The statute authorizing the Court of Claims to enter an affirmative judgment in favor of the United States against a suitor in the Court of Claims does not violate the Seventh Amendment of the Constitution. McElrath v. U. S., 102 U. S. 426, 440, 26 L. ed. 189, 192; 8. C., 12 Ct. Cl. 312. This right is as comprehensive as the similar rights given to the Crown under the British Act of 1860 regulating Petitions of Right. 23 and 24 Vict. 17, ch. 34; Roman v. U, S., 11 Ct. Cl. 761. See Delancey V. The Queen, 6 L. R. Exch, 286. The Court of Claims has jurisdiction to hear and determine a counter-claim by the United States for the proceeds of their property wrongfully sold by an insolvent debtor in a suit by his assignee in insolvency on a contract between the insolvent and the United States. McElrath v. U. 8., 102 U. S. 426, 26 L. ed. 189; U. 8. v. Burchard, 125 U. S. 176, 31 L. ed. 662. It has heen held that the United States may take an assignment from their judgment debtor, of a judgment held by him against another, and set off the same in a suit brought by

the latter upon an award of Congress, notwithstanding the fact that such suitor has assigned his award to a fourth person; provided, the set-off was acquired before notice of the assignment. Boehm v. U. 8., 21 Ct. C1. 290. When a suit on a claim was brought by a firm of three, it was held that the United States could not set off a judgment against two of them. Allen v. U. S., 17 Wall. 207, 21 L. ed. 553, 5 Ct. Cl. 339; Macauley v. U. S., 11 Ct. Ci. 693. After the Government has allowed a claim and payment in full, the Government, when gued for the balance, cannot set up as a counterclaim the amount so paid, on the ground that the assignment was irregularly executed. Macauley v. U. S., 11 Ct. Cl. 693. Where an officer of the navy, upon settlement of his accounts, claimed that he would not be concluded thereby and subsequently sued for a balance claimed by him, it was held that the United States were not bound by the settlement, and could obtain judgment for moneys improperly paid him in pur. suance thereof. Boehm v. U. S., 20 Ct. Cl. 142. If a claim is dismissed for want of jurisdiction, the counterclaim falls with it. McKnight v. U. S., 98 U. S. 179, 25 L. ed. 115, 13 Ct. Cl. 292.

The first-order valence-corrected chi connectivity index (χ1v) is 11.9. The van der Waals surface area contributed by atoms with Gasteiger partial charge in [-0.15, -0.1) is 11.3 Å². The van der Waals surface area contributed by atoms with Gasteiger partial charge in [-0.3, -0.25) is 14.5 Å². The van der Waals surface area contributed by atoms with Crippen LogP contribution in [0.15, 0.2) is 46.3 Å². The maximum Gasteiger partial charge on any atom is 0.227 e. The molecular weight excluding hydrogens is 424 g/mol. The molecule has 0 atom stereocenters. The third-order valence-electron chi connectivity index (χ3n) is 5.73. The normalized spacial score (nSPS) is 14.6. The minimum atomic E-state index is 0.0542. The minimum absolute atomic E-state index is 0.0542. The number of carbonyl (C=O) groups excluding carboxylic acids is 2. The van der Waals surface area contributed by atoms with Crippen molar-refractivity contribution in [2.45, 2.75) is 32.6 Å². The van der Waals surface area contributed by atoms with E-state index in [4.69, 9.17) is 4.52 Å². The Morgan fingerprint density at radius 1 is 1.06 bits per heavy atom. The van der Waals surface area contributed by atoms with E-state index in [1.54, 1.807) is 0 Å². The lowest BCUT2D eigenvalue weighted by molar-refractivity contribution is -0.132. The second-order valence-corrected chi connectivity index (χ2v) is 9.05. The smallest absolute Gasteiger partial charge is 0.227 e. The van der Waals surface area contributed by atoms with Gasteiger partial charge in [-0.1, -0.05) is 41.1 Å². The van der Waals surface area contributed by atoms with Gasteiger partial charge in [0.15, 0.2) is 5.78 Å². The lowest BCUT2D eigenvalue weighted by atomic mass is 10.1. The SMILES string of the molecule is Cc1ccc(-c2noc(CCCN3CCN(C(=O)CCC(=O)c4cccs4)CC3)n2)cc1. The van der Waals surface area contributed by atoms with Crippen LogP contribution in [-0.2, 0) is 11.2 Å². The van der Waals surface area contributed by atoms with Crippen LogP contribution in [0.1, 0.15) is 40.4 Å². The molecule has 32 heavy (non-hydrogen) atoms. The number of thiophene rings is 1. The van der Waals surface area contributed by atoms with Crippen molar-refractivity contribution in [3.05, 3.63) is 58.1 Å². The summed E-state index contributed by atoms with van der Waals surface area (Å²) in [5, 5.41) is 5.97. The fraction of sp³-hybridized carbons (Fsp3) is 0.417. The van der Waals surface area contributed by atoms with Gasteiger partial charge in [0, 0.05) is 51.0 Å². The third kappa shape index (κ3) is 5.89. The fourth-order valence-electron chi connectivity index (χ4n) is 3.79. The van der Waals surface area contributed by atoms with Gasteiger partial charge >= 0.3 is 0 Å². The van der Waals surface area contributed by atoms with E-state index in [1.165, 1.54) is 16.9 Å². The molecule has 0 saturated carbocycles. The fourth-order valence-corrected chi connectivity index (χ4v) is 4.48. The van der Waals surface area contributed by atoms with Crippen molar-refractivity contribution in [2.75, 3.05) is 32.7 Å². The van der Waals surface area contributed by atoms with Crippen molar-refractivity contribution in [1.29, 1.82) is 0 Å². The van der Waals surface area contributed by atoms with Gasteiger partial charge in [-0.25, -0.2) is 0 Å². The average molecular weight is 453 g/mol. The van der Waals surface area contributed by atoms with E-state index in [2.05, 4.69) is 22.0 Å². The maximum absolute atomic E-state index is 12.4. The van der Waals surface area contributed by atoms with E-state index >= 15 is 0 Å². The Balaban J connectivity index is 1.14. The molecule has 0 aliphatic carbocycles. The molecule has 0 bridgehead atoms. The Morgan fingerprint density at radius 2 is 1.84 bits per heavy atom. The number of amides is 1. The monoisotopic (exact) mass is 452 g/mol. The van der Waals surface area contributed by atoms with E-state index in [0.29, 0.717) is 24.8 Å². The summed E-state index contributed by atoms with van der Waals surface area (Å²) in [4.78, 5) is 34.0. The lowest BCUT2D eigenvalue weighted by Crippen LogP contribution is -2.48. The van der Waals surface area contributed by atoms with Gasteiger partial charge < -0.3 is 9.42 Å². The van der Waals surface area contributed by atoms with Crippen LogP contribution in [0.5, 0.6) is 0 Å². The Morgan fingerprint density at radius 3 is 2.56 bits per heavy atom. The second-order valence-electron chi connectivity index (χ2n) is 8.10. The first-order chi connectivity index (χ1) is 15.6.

8 Jud. Code, $ 145, 36 St. at L. 1136, 1137, re-enacting 24 St. at L. 505. Ordinarily, the action of the auditing department, in either allowing or rejecting a claim,

“The jurisdiction of the said court shall not extend to any claim against the Government not pending therein on December first, eighteen hundred and sixty-two, growing out of or dependent on any treaty stipulation entered into with foreign nations or with the Indian tribes." 11

not an essential prerequisite to the jurisdiction of the Court of Claims to hear it. U. S. v. Knox, 128 U. S. 230, 234, 32 L. ed. 465, 467. “But if such claims are presented to the department for allowance, and the department, in the exercise of its discretion, suspends action upon them until proper vouchers are furnished, or other reasonable requirements are complied with, the courts should not assume jurisdiction until final action is taken," unless there is unreasonable delay. U. S. v. Fletcher, 147 U. S. 661, 667, 37 L. ed. 321, 323, per Brown, J. A statute which confers exclusive · authority upon a public officer certain questions claims, deprives the Court of Claims of jurisdiction concerning these. U. S. v. Babcock, 250 U. S. 328, 39 Sup. Ct. 464, 63 L. ed. 1011; Alire v. U. S., 1 Ct. Cl. 233; s. C., 7 Ct. Cl. 27; Daily v. U. S., 17 Ct. Cl. 144; Bofinger v. U. S., 18 Ct. Cl. 148, 165; Chesapeake & 0. Ry. Co. v. U. S., 20 Ct. Cl. 49; Davidson v. U. S., 21 Ct. Cl. 298; Marshall v. U, S., 21 Ct. Cl. 307; Dorsheimer v. U. S., 7 Wall. 166, 19 L. ed. 187; but a statute which provides that the finding of the comptroller shall be final and conclusive as to the executive